The White Sox appear to have narrowly avoided one setback on Monday and are awaiting word on another. An X-ray on the left wrist of infielder Tyler Saladino was negative after he was hit by a pitch while getting in work in a pair of minor-league games. Saladino has been diagnosed with a bruised wrist.

The team is still awaiting word on pitcher Jake Petricka, who took a comebacker off his pitching hand in the seventh inning. Petricka exited the game, got his hand wrapped in ice and left to take an X-ray.

The White Sox are also waiting to learn the results of Carlos Rodon’s second opinion. Rodon was scratched from Friday’s start with a tight bicep tendon and had a physical exam and took an MRI, both of which showed he had no structural damage. Rodon traveled to Los Angeles early Monday for the second opinion with Dr. Neal ElAttrache.

Even if he receives the all clear, the White Sox will remain cautious, manager Rick Renteria said. “It’s almost like you have to re-start the process a little bit,” Renteria said. “It would be foolish to try to anticipate or push him into any direction without first of all ultimately having whatever the diagnosis is or the validation or whatever it might be of the second opinion. Once we get that, we’ll know hopefully tomorrow how we can ultimately proceed. I wouldn’t think we’d try to ramp him up quickly.”

The club also expects to have more clarity on the status of right-handed pitcher Juan Minaya on Tuesday. Minaya, who has been out since March 15 with an abdominal tear, was re-evaluated on Monday. Minaya had a 3.18 ERA and nine strikeouts in 5 2/3 innings this spring.

Matt Davidson also had two hits in the White Sox victory and drove in a run. Melky Cabrera hit a solo homer, his first of the spring. Yolmer Sanchez blasted his third homer of the spring, a two-run shot.

Zach Putnam struck out two in a scoreless inning.

With season a week away, Todd Frazier is 'right where I need to be'

With season a week away, Todd Frazier is 'right where I need to be'

GLENDALE, Ariz. -- After he pulled the ball more than ever in 2016, Todd Frazier has worked to hit it the opposite way more often this spring. Even if he struggled.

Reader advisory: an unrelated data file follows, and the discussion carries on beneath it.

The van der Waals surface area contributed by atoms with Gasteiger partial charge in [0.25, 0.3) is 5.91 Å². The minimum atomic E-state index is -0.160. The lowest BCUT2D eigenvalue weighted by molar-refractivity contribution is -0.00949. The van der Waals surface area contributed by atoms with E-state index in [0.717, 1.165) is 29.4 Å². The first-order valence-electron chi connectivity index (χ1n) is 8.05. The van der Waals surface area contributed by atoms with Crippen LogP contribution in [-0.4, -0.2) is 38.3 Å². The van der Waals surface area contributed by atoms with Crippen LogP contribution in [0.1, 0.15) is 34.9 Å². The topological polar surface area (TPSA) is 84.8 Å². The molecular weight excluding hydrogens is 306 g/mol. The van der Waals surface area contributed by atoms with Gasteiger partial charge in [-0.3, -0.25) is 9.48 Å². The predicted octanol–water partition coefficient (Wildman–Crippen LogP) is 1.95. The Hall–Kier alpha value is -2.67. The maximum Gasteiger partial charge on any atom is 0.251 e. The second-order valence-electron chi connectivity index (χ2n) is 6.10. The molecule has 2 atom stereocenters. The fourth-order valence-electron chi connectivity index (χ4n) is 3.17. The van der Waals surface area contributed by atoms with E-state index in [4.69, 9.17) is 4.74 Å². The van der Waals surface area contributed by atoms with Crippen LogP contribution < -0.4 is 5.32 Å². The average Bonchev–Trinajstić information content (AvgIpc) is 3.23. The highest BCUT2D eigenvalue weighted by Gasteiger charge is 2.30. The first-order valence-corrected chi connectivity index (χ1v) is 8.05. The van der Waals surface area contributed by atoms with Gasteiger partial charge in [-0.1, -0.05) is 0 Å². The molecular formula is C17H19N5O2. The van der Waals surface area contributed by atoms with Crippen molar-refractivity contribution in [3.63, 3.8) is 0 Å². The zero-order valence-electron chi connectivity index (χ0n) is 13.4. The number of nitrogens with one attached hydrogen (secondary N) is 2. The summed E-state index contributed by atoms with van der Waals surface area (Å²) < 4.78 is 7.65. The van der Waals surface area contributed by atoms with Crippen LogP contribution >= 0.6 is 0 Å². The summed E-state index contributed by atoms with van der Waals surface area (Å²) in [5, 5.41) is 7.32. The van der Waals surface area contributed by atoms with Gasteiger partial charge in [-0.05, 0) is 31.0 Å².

But as the Opening Day nears, Frazier doesn’t want to cheat himself. Though he struggled last season, Frazier hit a career-high 40 homers. That kind of success means Frazier will continue to pull a pitch if it’s where he likes it. That approach led to a double and Frazier’s first home run of the spring in a 5-2 victory over the Los Angeles Dodgers at Camelback Ranch. Both balls were hit to left field.

“I’ve been working on a lot of things and sometimes when you work on something the results aren’t going to be there,” Frazier said. “But I still stay true to myself. And once we start getting going here, pretty close, close as can be -- it’s time to have those things in the back of your mind. But at the same time, you have to hit it where the pitch is and put in play. I was working on a lot of things. I was still trying to go right field, couldn’t get it out there. And now you go to what you know best and just react.”

According to fangraphs.com, Frazier hit 22.8 percent of all balls he put in play to right field last year, which is actually above his career mark of 22.5 percent. But en route to slashing .225/.302/.464, Frazier saw a second consecutive dramatic drop in the number of balls he hit to center. Of the balls Frazier put in play, only 28.5 percent went up the middle, down from 37.7 percent in 2014 when he produced a career-best wRC+ of 122.

To correct that trend, Frazier has worked to give himself a better chance to hit outside pitches the opposite way. Now that his focus is back on hitting to all fields, Frazier thought it was a good sign to homer with a week left before the season starts.

“It feels good,” Frazier said. “It’s showing I’m in the right place. It was a changeup and I’ve been out in front on a lot of those. I’ve got about 10 or 12 more at-bats before the season starts and it’s go time. Get back in the rhythm of things. Whatever you worked on, keep that there. If it’s outside now I have that weapon too as well. I’m right where I need to be.”